Making Learners Cry by Using Positive Stories – Tip #37

Share this article

It is easier to find negative stories and use them for learning purposes. There are plenty in our daily lives. Some examples would be accidents, fiascos, errors and blunders. Although negative by nature, using errors as lessons is one way of learning. 

What is difficult to find, on the other hand, are moving and positive stories. What is even more challenging is using them in learning design without appearing or sounding corny or frivolous.

I believe we can move learners to tears, touch them emotionally and spiritually to help them see a lesson. How do we accomplish this? By making them part of a human story.

This video “The First Date” with the father and daughter made me teary-eyed

When I saw “The First Date”, I was struck by how many of us often fail to express love and affection to our loved ones. It reminded me that, at work, there are many souls who depend on me, as a leader, for their inspiration and means of livelihood. In many situations I fail to extend to them support, understanding and warmth.

Preview “The First Date” and be moved by this human story.

Click here to see the video story

Stories that affect values and beliefs

Positive and moving stories like that of “The First Date” aim at the emotional core of the learner. They focus on affecting values, beliefs and attitudes. Values are often less obvious or not outwardly spoken about in organizations. They are deeply rooted in people’s experiences. That is why it is difficult to develop stories that are positive and moving. In work-related stories where incidents are obvious and openly discussed, it is easier to find illustrations and stories. 

In Illustration 1, I explained that in Story-Based Learning Design, we use real-life incidents and turn them into stories. Then we ask story questions. This is the process on how we convert content into interactive stories. The pyramid suggests that in the areas of values, there are a lot more data, experiences or knowledge stored in our memories. Whereas, in areas of work, there are fewer experiences since they are more recent. That is why our childhood memories are stronger than our last sales meeting.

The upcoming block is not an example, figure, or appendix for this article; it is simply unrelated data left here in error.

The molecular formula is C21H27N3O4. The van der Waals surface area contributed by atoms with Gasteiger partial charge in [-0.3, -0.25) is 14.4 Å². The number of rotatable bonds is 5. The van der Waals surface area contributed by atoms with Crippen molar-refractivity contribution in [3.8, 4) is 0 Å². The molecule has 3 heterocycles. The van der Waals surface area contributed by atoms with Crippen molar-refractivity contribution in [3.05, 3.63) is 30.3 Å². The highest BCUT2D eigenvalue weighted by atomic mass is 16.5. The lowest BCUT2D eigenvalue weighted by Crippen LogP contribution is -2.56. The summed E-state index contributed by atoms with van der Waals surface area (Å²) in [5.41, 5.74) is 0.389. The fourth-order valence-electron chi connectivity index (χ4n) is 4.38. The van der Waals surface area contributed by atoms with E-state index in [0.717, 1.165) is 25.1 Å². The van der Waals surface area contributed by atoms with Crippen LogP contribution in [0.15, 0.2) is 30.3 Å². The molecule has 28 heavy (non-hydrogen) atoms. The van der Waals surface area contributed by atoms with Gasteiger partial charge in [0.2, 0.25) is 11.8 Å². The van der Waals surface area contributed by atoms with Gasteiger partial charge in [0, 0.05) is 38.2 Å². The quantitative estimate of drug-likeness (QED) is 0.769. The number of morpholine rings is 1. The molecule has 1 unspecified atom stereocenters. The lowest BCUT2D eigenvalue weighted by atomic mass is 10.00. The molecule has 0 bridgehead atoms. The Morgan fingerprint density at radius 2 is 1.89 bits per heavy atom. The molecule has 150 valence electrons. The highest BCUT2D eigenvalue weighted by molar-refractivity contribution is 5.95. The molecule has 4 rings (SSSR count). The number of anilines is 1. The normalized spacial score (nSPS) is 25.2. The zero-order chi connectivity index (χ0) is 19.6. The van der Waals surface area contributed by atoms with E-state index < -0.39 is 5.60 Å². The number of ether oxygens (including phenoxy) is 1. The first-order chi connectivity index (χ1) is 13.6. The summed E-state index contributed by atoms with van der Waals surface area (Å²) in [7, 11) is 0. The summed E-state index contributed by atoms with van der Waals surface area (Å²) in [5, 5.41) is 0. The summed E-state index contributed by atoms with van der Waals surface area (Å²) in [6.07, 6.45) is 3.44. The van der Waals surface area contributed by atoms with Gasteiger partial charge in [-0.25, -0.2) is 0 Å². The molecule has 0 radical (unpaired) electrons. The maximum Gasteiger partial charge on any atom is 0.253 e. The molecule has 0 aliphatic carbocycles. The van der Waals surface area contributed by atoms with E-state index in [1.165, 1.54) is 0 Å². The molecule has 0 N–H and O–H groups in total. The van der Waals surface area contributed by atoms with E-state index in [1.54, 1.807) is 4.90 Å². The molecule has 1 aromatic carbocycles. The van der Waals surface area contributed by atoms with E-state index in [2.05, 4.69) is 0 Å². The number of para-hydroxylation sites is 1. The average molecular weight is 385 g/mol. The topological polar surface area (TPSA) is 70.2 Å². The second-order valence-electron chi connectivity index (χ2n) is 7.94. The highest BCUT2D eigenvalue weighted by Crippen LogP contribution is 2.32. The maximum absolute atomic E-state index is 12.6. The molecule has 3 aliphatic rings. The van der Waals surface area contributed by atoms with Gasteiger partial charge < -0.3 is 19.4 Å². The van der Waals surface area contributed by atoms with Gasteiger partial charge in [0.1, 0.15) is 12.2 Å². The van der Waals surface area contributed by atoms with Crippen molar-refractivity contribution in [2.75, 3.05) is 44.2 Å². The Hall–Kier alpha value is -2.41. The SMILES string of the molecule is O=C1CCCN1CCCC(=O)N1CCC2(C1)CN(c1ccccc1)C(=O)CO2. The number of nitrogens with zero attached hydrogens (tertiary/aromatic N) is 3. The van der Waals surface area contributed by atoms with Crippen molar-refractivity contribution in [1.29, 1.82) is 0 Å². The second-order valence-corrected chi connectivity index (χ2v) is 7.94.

Depending on whether we are addressing work or values, the types of real-life incidents, stories and story questions change. 

See Illustration 1 for more explanations.

Illustration 1

Positive moving stories that are used are usually about both, a personal testimonial and sharing of a personal experience. If the story is not personal, it will likely fail in moving the learner. In work-related stories, the stories often employ different meanings, such as, best practices, lessons learned, turnaround, etc. Both values and work stories aim in adding meaning and context to the real-life events and facts of the stories.

Why use personal story questions?

To leverage a positive moving story, we add a personal type of story question before and after the story. Story questions aim to pull the learner into the story. The questions are personal to help the learner reflect and apply the story on a personal level. See illustration 2, “The Apartment Manager Story.”

When I first saw this video, “The Apartment Manager”, I viewed it from the manager’s perspective, the pain that she as a child and her family went through because they were discriminated. It made me feel very thankful that there is a Fair Housing law that protects everyone.

Preview the video below and see another human story.
Pulling in learners into moving positive stories

In Illustrations 2 and 3, we summarized the structure of the two stories.

Illustration 2

Illustration 3

This is the summary of ideas

  1. Create, copy, borrow or develop positive moving stories – you can script and develop your own or find online references. A client, CallSource loaned us the “The Apartment Manager” and borrowed “The First Date” from YouTube.
  2. Select the highest emotional aspect of the video – this is where you touch and move the learner. Use short and small videos as the centerpiece of your video.
  3. Add story questions – before and after the story to allow learners to interact or be pulled into the story. Story question ensures the learner becomes part of the story. By asking story questions you help the learners to apply the ideas from the video into their real-life situation.


Using positive moving stories need not be costly and a difficult process. Seek for the highest emotional experience. Pull the learner to interact and apply the ideas by asking them story questions. 

I learn a lot from my own personal anguish and triumphs. I learn a lot when I am most human.


Tip #1 – When “ERRORS” are powerful eLearning devices

Tip #19 – Incidents of errors as basis for technical learning design

Tip #20 – Weaving Stories and Factual Content for Seamless Lessons

Ray Jimenez, PhD

Vignettes Learning
“Helping Learners Learn Their Way”